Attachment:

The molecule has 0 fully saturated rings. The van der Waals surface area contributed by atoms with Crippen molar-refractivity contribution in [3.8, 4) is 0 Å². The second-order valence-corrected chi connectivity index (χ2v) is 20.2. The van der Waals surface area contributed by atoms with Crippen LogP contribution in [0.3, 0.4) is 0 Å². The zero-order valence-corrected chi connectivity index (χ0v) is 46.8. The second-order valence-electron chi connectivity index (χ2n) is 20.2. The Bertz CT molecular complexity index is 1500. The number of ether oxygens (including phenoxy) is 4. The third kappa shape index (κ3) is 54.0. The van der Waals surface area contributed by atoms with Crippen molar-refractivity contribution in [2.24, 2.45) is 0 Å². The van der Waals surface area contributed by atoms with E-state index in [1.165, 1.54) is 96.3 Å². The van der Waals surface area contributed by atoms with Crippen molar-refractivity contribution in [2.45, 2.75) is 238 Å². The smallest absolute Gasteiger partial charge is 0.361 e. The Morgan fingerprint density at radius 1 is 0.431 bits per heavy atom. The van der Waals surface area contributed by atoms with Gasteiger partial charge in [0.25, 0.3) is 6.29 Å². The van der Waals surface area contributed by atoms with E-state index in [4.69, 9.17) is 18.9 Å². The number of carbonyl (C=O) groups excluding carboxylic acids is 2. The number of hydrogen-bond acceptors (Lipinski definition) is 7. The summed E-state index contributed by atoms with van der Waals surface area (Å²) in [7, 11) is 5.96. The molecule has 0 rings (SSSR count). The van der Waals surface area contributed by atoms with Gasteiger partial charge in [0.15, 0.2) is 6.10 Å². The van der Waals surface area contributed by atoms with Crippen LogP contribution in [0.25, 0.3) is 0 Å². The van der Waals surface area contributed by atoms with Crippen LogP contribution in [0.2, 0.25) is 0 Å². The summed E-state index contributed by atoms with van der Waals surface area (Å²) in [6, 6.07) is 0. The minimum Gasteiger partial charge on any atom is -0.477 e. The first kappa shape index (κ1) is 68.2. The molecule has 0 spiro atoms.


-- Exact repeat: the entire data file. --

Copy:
The molecule has 0 fully saturated rings. The van der Waals surface area contributed by atoms with Crippen molar-refractivity contribution in [3.8, 4) is 0 Å². The second-order valence-corrected chi connectivity index (χ2v) is 20.2. The van der Waals surface area contributed by atoms with Crippen LogP contribution in [0.3, 0.4) is 0 Å². The zero-order valence-corrected chi connectivity index (χ0v) is 46.8. The second-order valence-electron chi connectivity index (χ2n) is 20.2. The Bertz CT molecular complexity index is 1500. The number of ether oxygens (including phenoxy) is 4. The third kappa shape index (κ3) is 54.0. The van der Waals surface area contributed by atoms with Crippen molar-refractivity contribution in [2.24, 2.45) is 0 Å². The van der Waals surface area contributed by atoms with E-state index in [1.165, 1.54) is 96.3 Å². The van der Waals surface area contributed by atoms with Crippen molar-refractivity contribution in [2.45, 2.75) is 238 Å². The smallest absolute Gasteiger partial charge is 0.361 e. The Morgan fingerprint density at radius 1 is 0.431 bits per heavy atom. The van der Waals surface area contributed by atoms with Gasteiger partial charge in [0.25, 0.3) is 6.29 Å². The van der Waals surface area contributed by atoms with E-state index in [4.69, 9.17) is 18.9 Å². The number of carbonyl (C=O) groups excluding carboxylic acids is 2. The number of hydrogen-bond acceptors (Lipinski definition) is 7. The summed E-state index contributed by atoms with van der Waals surface area (Å²) in [7, 11) is 5.96. The molecule has 0 rings (SSSR count). The van der Waals surface area contributed by atoms with Gasteiger partial charge in [0.15, 0.2) is 6.10 Å². The van der Waals surface area contributed by atoms with Crippen LogP contribution in [0.25, 0.3) is 0 Å². The van der Waals surface area contributed by atoms with Crippen LogP contribution in [0.2, 0.25) is 0 Å². The summed E-state index contributed by atoms with van der Waals surface area (Å²) in [6, 6.07) is 0. The minimum Gasteiger partial charge on any atom is -0.477 e. The first kappa shape index (κ1) is 68.2. The molecule has 0 spiro atoms.